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Le Pouvoir de l'Amour Triumphant

When Professor of Harpsichord Lisa Goode Crawford staged Joseph-Nicolas-Pancrace Royer's Le Pouvoir de l'Amour last winter, the classical music world took notice.

The baroque opera-ballet had languished on a library shelf until Crawford, in Versailles on a yearlong sojourn supported by a research status grant from Oberlin, plucked it from oblivion. Oberlin's modern premiere of the work was funded by the Florence Gould Foundation and presented with the support of the Conservatory and the Centre de Musique Baroque de Versailles, with assistance from the New York Baroque Dance Company and a cadre of Conservatory students and alumni.

Among the audience members seated in Finney Chapel were Bernard Holland of
The New York Times and Heidi Waleson, representing The Wall Street Journal and Early Music America. Both critics were suitably impressed. Holland wrote that the period-instrument orchestra conducted by Michael Sponseller '97 and Goode Crawford was "sturdy and . . . admirable," and that "Oberlin's revival of forgotten opera was an unequivocal blessing." Waleson's complete observations are reprinted on the following pages courtesy of her publications.

Opera: Resurrecting Royer
By Heidi Waleson

The Oberlin Conservatory of Music quietly made music history with its recent modern premiere, in a rare, historically accurate performance, of a forgotten 18th-century opera-ballet, Joseph-Nicolas-Pancrace Royer's Le Pouvoir de l'Amour. Royer is remembered today, when he is remembered at all, for his harpsichord music. Even in his own time, his operas were eclipsed by those of his more powerful contemporary, Jean Philippe Rameau. Yet he was an important figure in his day; indeed, his royal jobs ranged from music teacher to the children of Louis XV to inspector general of the Opera.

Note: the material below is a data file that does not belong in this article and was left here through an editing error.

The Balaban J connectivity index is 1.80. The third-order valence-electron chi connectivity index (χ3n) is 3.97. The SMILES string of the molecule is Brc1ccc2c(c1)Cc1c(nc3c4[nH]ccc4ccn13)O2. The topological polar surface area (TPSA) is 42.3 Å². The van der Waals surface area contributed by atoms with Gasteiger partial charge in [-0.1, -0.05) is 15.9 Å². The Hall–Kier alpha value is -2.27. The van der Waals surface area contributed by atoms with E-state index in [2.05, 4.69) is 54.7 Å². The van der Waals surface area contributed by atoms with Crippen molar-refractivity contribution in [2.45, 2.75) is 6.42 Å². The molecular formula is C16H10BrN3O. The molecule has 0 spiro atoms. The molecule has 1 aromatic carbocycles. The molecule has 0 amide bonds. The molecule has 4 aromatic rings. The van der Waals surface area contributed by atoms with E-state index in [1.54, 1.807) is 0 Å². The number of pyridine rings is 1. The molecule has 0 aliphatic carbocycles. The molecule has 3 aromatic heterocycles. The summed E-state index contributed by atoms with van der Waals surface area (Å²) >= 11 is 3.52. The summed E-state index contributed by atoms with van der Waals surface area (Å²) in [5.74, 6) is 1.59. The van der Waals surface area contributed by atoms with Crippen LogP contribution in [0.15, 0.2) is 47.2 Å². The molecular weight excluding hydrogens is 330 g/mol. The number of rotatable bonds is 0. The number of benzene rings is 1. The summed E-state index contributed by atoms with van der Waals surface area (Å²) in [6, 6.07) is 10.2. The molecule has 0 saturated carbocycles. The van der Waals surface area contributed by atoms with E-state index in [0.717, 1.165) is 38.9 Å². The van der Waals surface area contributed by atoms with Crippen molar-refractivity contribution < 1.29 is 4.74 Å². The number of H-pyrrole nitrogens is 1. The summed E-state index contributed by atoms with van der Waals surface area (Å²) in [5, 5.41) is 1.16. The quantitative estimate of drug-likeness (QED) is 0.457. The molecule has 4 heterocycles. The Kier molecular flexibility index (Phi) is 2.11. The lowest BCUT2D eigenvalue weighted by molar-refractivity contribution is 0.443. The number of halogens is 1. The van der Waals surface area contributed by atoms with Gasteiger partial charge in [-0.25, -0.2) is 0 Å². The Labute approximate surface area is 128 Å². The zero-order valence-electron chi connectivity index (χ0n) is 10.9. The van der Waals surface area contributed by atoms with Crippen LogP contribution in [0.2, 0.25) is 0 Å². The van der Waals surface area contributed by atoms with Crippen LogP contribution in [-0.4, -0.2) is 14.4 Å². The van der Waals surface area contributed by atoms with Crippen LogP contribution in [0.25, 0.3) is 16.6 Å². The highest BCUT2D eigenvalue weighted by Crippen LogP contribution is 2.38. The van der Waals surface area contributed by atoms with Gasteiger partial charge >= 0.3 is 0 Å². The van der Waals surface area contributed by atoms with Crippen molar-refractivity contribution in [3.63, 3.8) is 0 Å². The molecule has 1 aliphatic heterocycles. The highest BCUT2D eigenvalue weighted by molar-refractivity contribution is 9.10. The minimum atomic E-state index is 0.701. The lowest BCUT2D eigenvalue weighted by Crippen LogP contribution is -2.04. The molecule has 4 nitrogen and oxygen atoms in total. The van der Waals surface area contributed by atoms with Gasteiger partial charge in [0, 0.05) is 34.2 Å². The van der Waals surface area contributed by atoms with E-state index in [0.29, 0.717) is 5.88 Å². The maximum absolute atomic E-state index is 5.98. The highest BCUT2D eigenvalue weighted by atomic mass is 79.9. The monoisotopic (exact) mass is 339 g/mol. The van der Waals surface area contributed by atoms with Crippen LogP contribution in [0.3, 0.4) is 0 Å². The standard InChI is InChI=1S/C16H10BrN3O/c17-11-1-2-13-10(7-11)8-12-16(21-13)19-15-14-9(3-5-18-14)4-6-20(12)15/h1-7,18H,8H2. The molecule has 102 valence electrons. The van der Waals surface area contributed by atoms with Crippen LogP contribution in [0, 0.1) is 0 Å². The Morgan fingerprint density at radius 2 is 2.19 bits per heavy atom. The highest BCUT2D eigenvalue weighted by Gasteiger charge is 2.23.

Oberlin Conservatory harpsichord professor Lisa Goode Crawford, who launched the Oberlin project, came upon his operas when she was working on the critical edition of Royer's harpsichord works, some of which were based on opera excerpts. Intrigued, she spent a year at the Centre de Musique Baroque de Versailles creating a performing edition of
Le Pouvoir de l'Amour (1743), aided by Gerard Geay, a researcher at the centre, who composed missing viola and choral parts for the score. That was the start of the collaboration.

When production time came around, the centre sent its choir director, Olivier Schneebeli, to Oberlin to coach the student chorus. Oberlin also enlisted the aid of Catherine Turocy, artistic director of the New York Baroque Dance Company and a superb reconstructor/creator of baroque choreography, and Patricia Ranum, an expert in French rhetorical/musical declamation.